Although there are many courses that focus on the strategies of presentation making – such as the use of PowerPoint, body language and the like very often the importance and impact of using stories to illustrate presentation points or keynote speeches is overlooked.
Doug Stevenson, a leading light in this area states, “many experts suggest that speakers should use stories, but they don’t tell them how to do it. Businesspeople who attempt to use stories recognize that there is an art and science to telling them, but they often can’t find instruction.” (Stevenson,D. 2003)
He has developed a model for learning how to develop these skills that he has named “Story Theatre”.
The Nine Steps of Story Structure that he advocates are:
1. Set the Scene
Create the context within which the story takes place. What do we need to know about the time, place, atmosphere and circumstances for the story to make full sense? Think about using any and all of the five senses. This strategy draws upon the sensory aspects of NLP (Neuro Linguistic Programming) by getting the individual to invoke as much sensory participation from the audience as possible (McDermott, I, Jago, W, 2001).
2. Begin the Journey
What is the journey from safety to danger or from the known into the unknown? In other words, what is the goal or the task to be accomplished? It doesn’t have to be profound.
3. Introduce the characters
Whenever there are other people in the story, the main characters other than you, describe them so that we can see them and relate to them. Include anything pertinent about your relationship with them. Describe a unique quirk that brings them to life. Introduce characters where they occur naturally in the narrative, not necessarily in the third position.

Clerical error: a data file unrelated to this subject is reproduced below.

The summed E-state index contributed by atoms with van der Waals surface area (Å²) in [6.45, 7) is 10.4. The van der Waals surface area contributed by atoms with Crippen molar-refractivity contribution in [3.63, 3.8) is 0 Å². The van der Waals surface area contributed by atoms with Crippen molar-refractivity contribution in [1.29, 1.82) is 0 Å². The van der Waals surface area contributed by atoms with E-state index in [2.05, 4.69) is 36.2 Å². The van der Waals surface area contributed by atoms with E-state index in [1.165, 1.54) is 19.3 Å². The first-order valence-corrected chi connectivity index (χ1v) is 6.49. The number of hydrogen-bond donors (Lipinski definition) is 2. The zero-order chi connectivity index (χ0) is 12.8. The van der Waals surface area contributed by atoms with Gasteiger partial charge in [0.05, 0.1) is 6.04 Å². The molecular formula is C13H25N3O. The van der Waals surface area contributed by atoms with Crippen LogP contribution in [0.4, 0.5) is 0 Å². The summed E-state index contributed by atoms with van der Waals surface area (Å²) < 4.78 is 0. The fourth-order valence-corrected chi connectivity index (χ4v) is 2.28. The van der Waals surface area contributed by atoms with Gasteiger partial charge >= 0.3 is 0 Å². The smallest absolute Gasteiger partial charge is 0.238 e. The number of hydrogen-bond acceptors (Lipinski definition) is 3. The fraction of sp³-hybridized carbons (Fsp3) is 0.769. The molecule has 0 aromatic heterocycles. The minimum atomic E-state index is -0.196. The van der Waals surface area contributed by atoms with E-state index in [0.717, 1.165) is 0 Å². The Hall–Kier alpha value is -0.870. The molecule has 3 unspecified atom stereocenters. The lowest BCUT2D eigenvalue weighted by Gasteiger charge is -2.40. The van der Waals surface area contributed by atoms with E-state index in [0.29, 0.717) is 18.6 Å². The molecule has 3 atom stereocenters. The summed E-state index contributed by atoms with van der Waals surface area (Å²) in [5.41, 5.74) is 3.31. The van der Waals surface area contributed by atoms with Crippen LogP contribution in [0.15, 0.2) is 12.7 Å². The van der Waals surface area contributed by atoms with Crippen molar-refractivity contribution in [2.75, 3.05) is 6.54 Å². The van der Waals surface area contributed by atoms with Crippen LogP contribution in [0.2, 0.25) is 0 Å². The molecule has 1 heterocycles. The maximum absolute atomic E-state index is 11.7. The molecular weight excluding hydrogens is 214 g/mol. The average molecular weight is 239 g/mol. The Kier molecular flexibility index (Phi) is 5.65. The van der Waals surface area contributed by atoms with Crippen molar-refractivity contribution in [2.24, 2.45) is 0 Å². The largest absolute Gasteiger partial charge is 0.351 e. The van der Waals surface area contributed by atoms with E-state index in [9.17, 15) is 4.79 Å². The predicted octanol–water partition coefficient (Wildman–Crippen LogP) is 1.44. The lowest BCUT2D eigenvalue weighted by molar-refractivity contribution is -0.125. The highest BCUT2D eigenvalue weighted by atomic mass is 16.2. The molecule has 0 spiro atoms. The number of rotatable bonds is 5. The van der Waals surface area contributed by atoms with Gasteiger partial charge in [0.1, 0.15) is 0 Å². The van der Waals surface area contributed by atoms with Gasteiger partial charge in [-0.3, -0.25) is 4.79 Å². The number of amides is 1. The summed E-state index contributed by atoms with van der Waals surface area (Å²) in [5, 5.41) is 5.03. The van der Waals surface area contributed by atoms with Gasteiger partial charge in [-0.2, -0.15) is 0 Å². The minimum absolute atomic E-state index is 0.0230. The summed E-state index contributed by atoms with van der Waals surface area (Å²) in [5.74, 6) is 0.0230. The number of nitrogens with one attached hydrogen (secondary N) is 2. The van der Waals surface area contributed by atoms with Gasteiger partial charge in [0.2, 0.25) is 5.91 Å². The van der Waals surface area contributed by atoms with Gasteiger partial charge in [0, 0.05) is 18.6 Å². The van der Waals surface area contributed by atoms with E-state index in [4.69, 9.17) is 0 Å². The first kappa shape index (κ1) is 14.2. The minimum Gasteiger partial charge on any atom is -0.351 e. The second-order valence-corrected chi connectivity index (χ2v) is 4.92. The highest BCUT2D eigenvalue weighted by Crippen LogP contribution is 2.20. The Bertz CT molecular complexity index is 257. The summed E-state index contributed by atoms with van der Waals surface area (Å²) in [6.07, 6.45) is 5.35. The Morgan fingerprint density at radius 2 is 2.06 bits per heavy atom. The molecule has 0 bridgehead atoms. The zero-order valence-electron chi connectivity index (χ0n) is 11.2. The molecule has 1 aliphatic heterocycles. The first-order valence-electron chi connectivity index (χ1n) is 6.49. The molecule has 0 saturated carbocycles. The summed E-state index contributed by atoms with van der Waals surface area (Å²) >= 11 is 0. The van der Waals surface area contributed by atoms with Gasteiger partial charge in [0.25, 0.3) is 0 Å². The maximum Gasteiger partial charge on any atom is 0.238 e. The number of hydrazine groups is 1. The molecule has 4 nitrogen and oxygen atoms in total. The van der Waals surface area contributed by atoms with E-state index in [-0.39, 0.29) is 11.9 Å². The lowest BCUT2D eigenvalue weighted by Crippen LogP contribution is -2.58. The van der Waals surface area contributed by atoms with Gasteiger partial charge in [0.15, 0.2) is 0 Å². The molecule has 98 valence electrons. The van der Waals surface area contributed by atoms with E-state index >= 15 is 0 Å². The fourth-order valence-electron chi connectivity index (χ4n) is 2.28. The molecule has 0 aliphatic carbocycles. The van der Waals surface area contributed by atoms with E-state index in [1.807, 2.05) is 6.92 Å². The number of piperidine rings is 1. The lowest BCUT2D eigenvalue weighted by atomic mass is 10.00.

4. Encounter the Obstacle
Something or someone gets in your way or impedes your progress. What is it? Make sure the obstacle is clearly defined so that the audience gets it. If you don’t have an obstacle, you don’t have a very powerful story. You may just have a vignette. Signature stories need an obstacle.
5. Overcome the Obstacle
This is where the teaching occurs in your story. HOW did you overcome the obstacle? Analyze your thought process. What did you do? Break it down. Organize the progression of thoughts, decisions, reactions and actions in a linear fashion. This may be revealed in an IN moment.
6. Resolve the Story
Let us know how things worked out in the end. Clean up any loose ends.
7. Make the Point
What is the point or the lesson learned? Be concise – one point for each story. Try to make your point using a Phrase That Pays.
8. Ask the Question
Ask a question that transfers the point from your story to the audience. It is a YOU question. “How about you? Do you need to?” “Where in your life?” Who do you need to forgive?”
9. Repeat the Point
Repeat the point – use the same language as in number 7 or use your Phrase That Pays.
These simple steps will enhance the ability of anyone charged with having to give a speech or make a presentation. Practice is one of the key factors to success and therefore through the coaching process the coach needs to encourage the client to think about stories that can be used and also to practice the delivery of these stories.